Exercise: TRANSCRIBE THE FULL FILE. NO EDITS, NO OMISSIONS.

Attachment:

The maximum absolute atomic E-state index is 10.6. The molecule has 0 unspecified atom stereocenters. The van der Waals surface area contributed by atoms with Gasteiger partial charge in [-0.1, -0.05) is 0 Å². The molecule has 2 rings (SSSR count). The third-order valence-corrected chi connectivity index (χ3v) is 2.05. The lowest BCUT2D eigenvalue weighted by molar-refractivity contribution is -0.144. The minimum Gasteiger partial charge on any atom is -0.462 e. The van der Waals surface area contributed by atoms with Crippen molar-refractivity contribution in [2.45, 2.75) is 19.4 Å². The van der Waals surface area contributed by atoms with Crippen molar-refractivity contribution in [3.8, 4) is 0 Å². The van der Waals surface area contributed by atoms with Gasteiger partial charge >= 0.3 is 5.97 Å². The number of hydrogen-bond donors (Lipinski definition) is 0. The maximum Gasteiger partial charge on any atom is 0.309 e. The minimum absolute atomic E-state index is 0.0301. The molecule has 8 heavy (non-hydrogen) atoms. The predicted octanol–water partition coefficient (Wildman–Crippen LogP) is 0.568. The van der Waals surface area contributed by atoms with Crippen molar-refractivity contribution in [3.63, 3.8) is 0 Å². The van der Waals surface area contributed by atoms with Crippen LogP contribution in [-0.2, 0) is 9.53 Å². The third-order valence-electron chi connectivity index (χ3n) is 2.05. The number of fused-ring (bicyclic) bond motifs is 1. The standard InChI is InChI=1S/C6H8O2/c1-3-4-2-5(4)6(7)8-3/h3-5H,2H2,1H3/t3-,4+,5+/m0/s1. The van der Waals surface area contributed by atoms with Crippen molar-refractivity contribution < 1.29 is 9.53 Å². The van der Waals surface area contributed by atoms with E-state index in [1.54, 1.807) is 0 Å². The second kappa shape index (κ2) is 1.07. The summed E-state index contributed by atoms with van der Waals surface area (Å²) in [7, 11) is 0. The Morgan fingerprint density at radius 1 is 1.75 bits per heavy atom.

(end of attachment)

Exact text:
The maximum absolute atomic E-state index is 10.6. The molecule has 0 unspecified atom stereocenters. The van der Waals surface area contributed by atoms with Gasteiger partial charge in [-0.1, -0.05) is 0 Å². The molecule has 2 rings (SSSR count). The third-order valence-corrected chi connectivity index (χ3v) is 2.05. The lowest BCUT2D eigenvalue weighted by molar-refractivity contribution is -0.144. The minimum Gasteiger partial charge on any atom is -0.462 e. The van der Waals surface area contributed by atoms with Crippen molar-refractivity contribution in [2.45, 2.75) is 19.4 Å². The van der Waals surface area contributed by atoms with Crippen molar-refractivity contribution in [3.8, 4) is 0 Å². The van der Waals surface area contributed by atoms with Gasteiger partial charge >= 0.3 is 5.97 Å². The number of hydrogen-bond donors (Lipinski definition) is 0. The maximum Gasteiger partial charge on any atom is 0.309 e. The minimum absolute atomic E-state index is 0.0301. The molecule has 8 heavy (non-hydrogen) atoms. The predicted octanol–water partition coefficient (Wildman–Crippen LogP) is 0.568. The van der Waals surface area contributed by atoms with Crippen molar-refractivity contribution in [3.63, 3.8) is 0 Å². The van der Waals surface area contributed by atoms with Crippen LogP contribution in [-0.2, 0) is 9.53 Å². The third-order valence-electron chi connectivity index (χ3n) is 2.05. The number of fused-ring (bicyclic) bond motifs is 1. The standard InChI is InChI=1S/C6H8O2/c1-3-4-2-5(4)6(7)8-3/h3-5H,2H2,1H3/t3-,4+,5+/m0/s1. The van der Waals surface area contributed by atoms with Crippen molar-refractivity contribution < 1.29 is 9.53 Å². The van der Waals surface area contributed by atoms with E-state index in [1.54, 1.807) is 0 Å². The second kappa shape index (κ2) is 1.07. The summed E-state index contributed by atoms with van der Waals surface area (Å²) in [7, 11) is 0. The Morgan fingerprint density at radius 1 is 1.75 bits per heavy atom.